Texas Pharmacists Police Physician-Patient Relationship

Ronald L. Scott
Rscott@central.uh.edu

Texas Senate Bill 768 from the 77th Legislative Session amends § 483.021 (a) and §481.074(a), Texas Health and Safety Code, to provide that "[a] pharmacist may not dispense a [prescription] drug if the pharmacist knows or should have known that the prescription was issued without a valid patient-practitioner relationship." A rule recently promulgated by the Texas Board of Pharmacy goes even further.

Prior to dispensing a prescription, pharmacists shall determine, in the exercise of sound professional judgment, that the prescription is a valid prescription. A pharmacist may not dispense a prescription drug if the pharmacist knows or should have known that the prescription was issued on the basis of an Internet-based or telephonic consultation without a valid patient-practitioner relationship. See 26 Texas Register 6911 (Sept. 7, 2001).

All states have a board of pharmacy that requires pharmacists to be licensed or registered to practice pharmacy. The requirements vary among the states, but generally, pharmacists must: have a degree from an accredited college of pharmacy; complete a residency or internship program; pass a licensing examination; and meet continuing education requirements for practicing pharmacists in most states. See Melanie Margolis, You Can Get Anything You Want: Internet Pharmacies Overstep Boundaries.

Although both pharmacies and pharmacists are licensed by the states for the practice of pharmacy within a state’s borders, federal law also regulates aspects of the practice of pharmacy. The federal Food, Drug, and Cosmetic Act (FDCA) prohibits the manufacture and distribution of misbranded and adulterated drugs, mandates labeling standards, and requires that drugs be handled in a manner that will prevent contamination or misuse. See 21 U.S.C. § 301 et seq. The regulatory scheme is designed to protect the public from abuses arising from the sale of prescription drugs. Section 353 provides that "[a] drug intended for use by man which is… not safe for use except under the supervision of a practitioner licensed by law to administer such drug…shall be dispensed only…upon a written prescription of a practitioner licensed by law to administer such drug." The regulatory scheme relies on both a physician and a pharmacist to protect patients from intentional or accidental misuse of prescription drugs. See The Electronic Frontier: The Challenge Of Unlawful Conduct Involving The Use Of The Internet.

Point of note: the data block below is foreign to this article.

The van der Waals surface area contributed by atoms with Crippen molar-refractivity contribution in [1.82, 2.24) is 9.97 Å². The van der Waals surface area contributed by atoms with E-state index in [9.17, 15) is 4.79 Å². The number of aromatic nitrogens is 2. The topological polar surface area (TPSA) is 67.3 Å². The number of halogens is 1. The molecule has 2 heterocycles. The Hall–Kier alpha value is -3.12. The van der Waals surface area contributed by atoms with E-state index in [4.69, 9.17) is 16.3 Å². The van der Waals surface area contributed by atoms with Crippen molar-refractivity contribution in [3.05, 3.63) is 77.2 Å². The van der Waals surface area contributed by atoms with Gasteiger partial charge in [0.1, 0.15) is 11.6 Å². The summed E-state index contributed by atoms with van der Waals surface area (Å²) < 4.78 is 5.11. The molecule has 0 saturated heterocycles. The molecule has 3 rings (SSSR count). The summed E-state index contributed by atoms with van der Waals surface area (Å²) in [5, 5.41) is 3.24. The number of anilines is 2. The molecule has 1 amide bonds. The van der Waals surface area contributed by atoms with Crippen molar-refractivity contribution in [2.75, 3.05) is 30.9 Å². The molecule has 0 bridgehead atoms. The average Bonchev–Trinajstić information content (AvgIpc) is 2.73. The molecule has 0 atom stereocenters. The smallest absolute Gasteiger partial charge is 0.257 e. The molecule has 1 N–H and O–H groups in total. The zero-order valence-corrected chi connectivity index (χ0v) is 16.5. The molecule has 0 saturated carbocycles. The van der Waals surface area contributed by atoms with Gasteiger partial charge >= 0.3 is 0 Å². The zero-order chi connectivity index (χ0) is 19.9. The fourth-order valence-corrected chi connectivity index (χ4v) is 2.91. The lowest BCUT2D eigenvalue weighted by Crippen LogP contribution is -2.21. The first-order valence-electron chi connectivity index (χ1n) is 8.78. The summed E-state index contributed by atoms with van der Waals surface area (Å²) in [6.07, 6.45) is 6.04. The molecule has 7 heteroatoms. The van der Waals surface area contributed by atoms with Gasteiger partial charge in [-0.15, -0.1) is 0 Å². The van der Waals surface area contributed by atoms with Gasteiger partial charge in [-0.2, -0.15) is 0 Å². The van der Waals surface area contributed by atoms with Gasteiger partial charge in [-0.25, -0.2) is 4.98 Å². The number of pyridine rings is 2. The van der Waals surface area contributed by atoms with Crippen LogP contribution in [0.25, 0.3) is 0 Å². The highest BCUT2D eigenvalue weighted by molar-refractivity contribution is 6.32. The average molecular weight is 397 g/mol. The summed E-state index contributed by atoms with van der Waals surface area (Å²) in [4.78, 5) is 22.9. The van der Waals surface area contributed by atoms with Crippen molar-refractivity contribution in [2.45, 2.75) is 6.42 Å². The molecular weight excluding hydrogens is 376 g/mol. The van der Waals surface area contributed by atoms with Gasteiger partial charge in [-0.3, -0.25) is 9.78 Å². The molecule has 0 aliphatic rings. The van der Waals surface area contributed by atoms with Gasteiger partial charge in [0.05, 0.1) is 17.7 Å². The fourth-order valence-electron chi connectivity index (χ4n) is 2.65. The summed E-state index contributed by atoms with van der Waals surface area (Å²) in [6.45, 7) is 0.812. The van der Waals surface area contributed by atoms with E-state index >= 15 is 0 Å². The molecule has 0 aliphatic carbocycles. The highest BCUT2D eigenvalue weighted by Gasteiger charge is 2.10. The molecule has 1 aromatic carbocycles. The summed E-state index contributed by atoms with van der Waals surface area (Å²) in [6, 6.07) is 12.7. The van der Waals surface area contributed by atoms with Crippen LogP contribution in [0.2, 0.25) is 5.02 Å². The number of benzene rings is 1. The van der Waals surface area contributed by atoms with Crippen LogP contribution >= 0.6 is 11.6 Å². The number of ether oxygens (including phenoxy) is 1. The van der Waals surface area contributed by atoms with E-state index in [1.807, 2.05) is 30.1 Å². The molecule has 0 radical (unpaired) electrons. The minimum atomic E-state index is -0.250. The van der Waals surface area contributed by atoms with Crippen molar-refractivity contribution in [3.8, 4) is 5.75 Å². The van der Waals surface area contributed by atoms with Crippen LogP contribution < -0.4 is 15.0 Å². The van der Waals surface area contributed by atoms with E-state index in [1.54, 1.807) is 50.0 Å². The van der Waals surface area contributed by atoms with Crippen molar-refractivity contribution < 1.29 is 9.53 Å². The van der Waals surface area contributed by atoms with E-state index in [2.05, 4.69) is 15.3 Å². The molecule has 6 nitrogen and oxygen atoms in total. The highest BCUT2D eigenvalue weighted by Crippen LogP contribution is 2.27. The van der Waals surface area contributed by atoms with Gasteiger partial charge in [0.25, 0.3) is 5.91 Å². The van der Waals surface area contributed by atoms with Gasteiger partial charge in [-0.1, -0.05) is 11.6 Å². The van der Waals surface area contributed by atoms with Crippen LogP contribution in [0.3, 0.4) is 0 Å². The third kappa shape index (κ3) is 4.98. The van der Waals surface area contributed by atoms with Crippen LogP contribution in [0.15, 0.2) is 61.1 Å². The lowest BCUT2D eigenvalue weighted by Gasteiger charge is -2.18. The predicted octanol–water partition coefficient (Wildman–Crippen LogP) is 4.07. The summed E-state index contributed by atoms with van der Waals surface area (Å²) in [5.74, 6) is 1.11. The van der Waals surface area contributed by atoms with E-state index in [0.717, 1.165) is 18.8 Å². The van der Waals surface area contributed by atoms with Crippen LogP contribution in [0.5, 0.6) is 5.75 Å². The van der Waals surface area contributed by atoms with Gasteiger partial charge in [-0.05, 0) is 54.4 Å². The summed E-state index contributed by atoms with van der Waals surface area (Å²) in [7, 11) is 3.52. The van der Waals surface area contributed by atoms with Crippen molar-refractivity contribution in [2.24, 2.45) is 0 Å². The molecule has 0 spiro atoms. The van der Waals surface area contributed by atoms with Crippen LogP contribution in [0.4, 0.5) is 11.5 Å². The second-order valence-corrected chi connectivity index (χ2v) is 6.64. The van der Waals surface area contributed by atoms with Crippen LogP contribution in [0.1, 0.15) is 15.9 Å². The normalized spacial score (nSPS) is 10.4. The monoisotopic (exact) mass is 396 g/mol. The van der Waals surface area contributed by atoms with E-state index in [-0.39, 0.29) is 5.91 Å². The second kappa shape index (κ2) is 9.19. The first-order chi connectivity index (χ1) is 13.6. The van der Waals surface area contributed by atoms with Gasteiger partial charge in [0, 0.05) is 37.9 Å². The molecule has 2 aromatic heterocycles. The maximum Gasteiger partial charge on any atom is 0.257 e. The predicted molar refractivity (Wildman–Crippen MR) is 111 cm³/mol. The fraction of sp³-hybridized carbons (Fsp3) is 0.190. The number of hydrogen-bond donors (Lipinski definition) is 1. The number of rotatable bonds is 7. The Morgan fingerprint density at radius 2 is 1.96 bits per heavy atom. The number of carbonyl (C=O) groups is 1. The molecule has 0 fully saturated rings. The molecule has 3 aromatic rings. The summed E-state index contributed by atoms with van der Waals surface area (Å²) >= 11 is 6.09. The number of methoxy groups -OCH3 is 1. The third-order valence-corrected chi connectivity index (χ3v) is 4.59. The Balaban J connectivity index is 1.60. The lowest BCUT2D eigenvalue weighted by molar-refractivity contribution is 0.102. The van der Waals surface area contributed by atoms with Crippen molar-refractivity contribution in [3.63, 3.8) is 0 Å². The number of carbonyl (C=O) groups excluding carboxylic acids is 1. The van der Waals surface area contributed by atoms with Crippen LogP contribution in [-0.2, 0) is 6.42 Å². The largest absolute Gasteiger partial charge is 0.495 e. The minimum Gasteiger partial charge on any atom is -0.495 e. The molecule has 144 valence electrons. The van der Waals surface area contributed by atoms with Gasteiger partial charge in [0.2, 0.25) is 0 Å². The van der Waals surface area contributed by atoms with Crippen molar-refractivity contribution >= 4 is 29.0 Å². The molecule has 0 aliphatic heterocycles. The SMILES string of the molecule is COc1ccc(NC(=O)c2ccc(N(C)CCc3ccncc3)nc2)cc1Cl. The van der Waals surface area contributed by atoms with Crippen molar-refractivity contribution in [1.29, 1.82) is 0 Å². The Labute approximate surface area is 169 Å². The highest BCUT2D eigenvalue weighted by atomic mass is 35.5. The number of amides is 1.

Further, the FDCA provides that dispensing a prescription drug contrary to the provisions of Section 353 (b)(1) "shall be deemed to b e an act which results in the drug being misbranded…" Section 331 of the FDCA prohibits the introduction or delivery of misbranded drugs into interstate commerce. Clearly, an online pharmacy providing drugs without any prescription would be introducing or delivering "misbranded" drugs in violation of FDCA Section 331. For pharmacies that offer a prescription based on a questionnaire or knowingly accept a prescription from a physician that does not have an established physician-patient relationship, the issue is whether a valid prescription exists under FDCA Section 353. The federal law does not specifically address the validity of such prescriptions, so resolution of the issue may be dependent on state law. Therefore, the newly enacted Texas law could increase pharmacies' and pharmacists' exposure under federal law, as well as subject them to sanctions under Texas law.

10/23/01